An idle clicker that’s little more than a cash grab on festive spirit, Santa’s Workshop is a gift you’ll want to return. The Finger Guns Review.
While I’m not a massive fan of the idle clicker genre (also known as ‘incremental games’), I can certainly appreciate the design that goes into them. The best of these games distil complex genres down into just single button/mouse clicks. The likes of Crusaders of the Lost Idols and AdVenture Capitalist have managed to encapsulate high concepts and portray them within the power of a simple click. Some of these games even manage to tell interesting narrative tales, interspersed with capacity upgrades, goals and automation.
Santa’s Workshop, a Christmas themed idle clicker from Webnetic, is not one of those games. Instead, it’s a bland, uninspired cash grab that’s praying on those looking for a festive treat on PS5.
He spoke not a word, but went straight to his work…
Unlike the best in the clicker genre, this game’s premise is paper thin. Without so much as an introduction, you’re unceremoniously ran through the few controls you’ll need in order to play. The game is split into two screens – a field where Christmas trees grow and inside Santa’s Workshop itself. On the former screen, a click of the X button forces a trio of trees to grow until they’re cut down. This will grant you 3 logs. Switching to inside the workshop, you can press X to feed that wood, 1 by 1, through Santa’s toy making construction line, turning it into a toy. Building a toy award you with coins – because apparently, Santa is in the business of selling toys now, instead of delivering them for good boys and girls. Go figure.
Being an incremental clicker, Santa’s Workshop allows you to spend those coins on upgrades and a degree of automation. With 500 coins, you can automate the tree growth so that they’re slowly but surely growing even when you’re not clicking. For the workshop, you can upgrade the toys that are made there which improves the cash reward you receive for making toys.
The primary issue with Santa’s Workshop is that that all of these upgrades and the single automation can be unlocked within minutes. It’s an astonishingly low amount of content for an idle clicker game. After unlocking the first few workshop upgrades, the increased increment of cash earned snowballs quickly. It’s completely unbalanced so that even after the first few unlocks, you’ll have enough to cash to unlock the remainders. There’s no targets or any other motivating reason to play this game beyond a few minutes.
When out in the field there arose such a clatter…
Of course, not every idle clicker game needs targets and goals. Sometimes it’s about the zen atmosphere they generate with soothing music and ASMR tickling tones played alongside each click. Again, that’s not something that applies to Santa’s Workshop. The art work used within the game is rudimentary at best. It’s not particularly festive either, to be honest. A field with 3 spruce trees growing on it and a production line with wood working machinery on it doesn’t fill me with Christmas spirit. Where are the elves? Where’s the tinsel and baubles? Where’s Santa himself? It’s all so basic.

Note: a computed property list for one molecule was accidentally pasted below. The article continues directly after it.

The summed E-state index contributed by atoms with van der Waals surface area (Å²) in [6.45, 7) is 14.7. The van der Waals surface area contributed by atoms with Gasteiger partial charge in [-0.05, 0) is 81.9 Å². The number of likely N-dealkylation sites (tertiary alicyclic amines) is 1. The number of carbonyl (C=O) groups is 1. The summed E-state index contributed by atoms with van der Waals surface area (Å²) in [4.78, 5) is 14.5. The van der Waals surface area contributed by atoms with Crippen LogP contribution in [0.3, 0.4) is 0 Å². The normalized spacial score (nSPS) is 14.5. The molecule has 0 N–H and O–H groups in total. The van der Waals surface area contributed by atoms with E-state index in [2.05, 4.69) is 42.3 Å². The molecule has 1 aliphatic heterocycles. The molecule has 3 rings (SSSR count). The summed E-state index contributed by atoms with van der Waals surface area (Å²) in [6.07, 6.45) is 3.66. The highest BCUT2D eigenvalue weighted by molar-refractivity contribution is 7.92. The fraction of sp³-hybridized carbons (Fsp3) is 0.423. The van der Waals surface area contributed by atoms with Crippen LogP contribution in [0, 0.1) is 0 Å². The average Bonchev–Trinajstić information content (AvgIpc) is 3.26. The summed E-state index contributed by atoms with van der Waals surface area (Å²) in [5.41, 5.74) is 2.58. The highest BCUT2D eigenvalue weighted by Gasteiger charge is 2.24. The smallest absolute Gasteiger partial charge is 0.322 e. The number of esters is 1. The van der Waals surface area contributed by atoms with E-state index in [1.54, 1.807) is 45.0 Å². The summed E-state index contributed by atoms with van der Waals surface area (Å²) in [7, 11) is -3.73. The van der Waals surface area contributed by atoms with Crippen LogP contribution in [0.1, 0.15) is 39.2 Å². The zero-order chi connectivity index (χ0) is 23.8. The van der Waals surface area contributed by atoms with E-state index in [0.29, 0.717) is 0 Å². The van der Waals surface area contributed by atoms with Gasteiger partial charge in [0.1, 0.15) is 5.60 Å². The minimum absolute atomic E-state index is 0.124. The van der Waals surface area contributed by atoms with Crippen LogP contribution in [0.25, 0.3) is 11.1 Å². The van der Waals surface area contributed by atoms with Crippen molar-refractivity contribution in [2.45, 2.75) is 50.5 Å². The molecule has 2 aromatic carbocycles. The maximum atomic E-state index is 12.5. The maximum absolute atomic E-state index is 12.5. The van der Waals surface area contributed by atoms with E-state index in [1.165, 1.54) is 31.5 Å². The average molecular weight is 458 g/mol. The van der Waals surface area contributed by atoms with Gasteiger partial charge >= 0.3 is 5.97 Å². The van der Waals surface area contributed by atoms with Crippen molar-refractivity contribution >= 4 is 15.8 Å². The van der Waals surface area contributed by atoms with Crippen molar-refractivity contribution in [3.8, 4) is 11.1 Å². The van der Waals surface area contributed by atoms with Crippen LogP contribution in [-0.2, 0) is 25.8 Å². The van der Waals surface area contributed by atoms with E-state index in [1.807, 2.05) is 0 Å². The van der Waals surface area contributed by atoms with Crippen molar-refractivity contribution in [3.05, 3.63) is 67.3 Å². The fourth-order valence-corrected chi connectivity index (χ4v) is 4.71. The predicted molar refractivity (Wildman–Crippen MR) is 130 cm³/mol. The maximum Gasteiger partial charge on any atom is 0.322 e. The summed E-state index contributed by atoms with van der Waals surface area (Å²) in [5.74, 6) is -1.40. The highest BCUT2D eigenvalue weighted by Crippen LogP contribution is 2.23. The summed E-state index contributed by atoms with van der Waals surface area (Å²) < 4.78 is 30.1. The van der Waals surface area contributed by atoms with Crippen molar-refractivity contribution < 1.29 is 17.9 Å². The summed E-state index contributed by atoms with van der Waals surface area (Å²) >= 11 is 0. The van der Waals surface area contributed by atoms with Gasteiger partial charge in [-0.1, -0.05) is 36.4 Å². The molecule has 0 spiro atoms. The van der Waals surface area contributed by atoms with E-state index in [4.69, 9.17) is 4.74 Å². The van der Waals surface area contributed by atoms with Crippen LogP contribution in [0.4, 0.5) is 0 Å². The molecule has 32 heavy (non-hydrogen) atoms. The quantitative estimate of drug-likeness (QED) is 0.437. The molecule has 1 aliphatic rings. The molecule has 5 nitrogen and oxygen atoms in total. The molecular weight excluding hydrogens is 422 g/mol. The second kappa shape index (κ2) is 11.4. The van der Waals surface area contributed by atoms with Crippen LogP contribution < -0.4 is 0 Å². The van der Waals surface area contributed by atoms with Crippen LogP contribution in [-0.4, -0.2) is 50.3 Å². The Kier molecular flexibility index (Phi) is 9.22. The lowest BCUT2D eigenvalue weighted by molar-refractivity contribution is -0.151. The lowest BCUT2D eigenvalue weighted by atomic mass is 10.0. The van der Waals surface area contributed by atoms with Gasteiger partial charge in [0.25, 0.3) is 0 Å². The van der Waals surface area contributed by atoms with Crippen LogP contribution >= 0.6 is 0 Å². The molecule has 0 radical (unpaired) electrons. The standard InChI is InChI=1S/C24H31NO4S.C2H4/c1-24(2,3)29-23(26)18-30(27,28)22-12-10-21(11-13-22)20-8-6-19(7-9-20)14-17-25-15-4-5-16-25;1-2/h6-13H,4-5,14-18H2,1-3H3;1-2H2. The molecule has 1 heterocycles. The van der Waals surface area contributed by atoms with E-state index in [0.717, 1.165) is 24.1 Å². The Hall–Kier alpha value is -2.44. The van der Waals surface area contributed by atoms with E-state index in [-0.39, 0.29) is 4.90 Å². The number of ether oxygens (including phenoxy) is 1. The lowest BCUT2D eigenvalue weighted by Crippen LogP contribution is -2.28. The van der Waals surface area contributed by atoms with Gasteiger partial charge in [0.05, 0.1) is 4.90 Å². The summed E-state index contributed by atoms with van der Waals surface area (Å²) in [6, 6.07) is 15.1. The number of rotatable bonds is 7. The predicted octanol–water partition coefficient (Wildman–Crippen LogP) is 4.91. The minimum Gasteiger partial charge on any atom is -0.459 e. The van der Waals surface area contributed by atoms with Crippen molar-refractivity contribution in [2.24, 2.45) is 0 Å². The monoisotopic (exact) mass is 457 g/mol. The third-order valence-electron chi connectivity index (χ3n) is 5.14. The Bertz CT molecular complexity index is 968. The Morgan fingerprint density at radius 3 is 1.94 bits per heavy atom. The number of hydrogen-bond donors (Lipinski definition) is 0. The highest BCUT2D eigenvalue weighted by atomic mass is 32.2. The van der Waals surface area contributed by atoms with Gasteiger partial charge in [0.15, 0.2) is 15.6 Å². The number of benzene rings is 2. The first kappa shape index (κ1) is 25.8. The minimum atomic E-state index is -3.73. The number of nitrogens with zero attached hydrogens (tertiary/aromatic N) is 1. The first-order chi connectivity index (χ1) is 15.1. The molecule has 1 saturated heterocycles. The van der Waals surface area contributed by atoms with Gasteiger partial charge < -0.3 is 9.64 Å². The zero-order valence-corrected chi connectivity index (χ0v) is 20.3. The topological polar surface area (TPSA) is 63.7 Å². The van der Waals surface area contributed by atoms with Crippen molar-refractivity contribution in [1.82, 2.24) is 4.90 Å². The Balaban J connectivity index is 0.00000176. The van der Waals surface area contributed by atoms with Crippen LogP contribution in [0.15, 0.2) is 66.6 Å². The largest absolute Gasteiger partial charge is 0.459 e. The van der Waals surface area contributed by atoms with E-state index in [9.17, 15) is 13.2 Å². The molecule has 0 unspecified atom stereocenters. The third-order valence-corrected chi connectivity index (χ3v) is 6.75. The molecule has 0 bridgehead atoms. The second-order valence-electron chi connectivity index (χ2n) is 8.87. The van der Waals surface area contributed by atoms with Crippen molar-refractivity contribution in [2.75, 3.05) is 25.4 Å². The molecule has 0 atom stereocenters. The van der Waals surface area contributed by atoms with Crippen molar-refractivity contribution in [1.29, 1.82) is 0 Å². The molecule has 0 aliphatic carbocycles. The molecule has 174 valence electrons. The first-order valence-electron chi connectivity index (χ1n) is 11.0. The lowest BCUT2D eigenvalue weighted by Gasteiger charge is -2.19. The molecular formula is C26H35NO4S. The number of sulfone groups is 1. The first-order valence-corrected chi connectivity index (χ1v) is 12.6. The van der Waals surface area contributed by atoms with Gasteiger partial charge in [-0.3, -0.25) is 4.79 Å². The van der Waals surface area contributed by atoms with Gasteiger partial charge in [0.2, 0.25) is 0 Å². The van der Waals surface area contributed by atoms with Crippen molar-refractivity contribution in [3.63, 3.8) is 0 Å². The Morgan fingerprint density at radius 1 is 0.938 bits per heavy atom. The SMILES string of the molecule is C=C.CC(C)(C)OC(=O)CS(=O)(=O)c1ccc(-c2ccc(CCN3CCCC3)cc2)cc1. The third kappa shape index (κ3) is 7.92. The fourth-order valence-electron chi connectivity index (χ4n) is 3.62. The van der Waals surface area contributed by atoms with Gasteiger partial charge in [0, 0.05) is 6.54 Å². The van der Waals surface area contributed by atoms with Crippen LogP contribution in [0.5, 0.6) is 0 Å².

The best aspect of Santa’s Workshop is the music that plays in the background. Complete with bells and cheery melodies, it’s also the most festive element of the game. It’s a complete shame then that it’s spoiled by the sound of a chainsaw every few seconds. Every time the tree of trios are cut down, the rattle of a saw cuts through the music. I probably could have stomached played this game without any motivating factors beyond its short amount of content if it wasn’t for the din that this causes. A really poor choice from the developers.
The primary selling point for this game is obviously the easy to unlock Platinum trophy. Achievable in less than 10 minutes, this is yet another cynical game released to take advantage of those PlayStation gamers who like to collect their digital cups. The criteria for the ‘Plat’ will have you playing this for a few moments longer than the actual game content lasts. While I find the cottage industry developing around budget games with easy trophies distasteful, the leveraging of the holiday theme to sell a few more units feels like an even more egregious insult to the player. Christmas is a time for giving, and I guess in that sense, Santa’s Workshop is throwing a cheap Platinum at you. There’s no gratification to be found here in unlocking it though.
Santa’s Workshop is the video game equivalent of a lump of coal in your stocking. Lacking any of the features that make the idle clicker genre’s best so moreish, it’s a thoroughly hollow affair that’s trying to cash in on holiday spirit with an experience without artistic merit and entirely devoid of intelligent game design.
Santa’s Workshop is available now on PlayStation 5 (review platform) and PlayStation 4.
Disclaimer: In order to complete this review, we purchased a copy of the game. For our full review policy, please go here.
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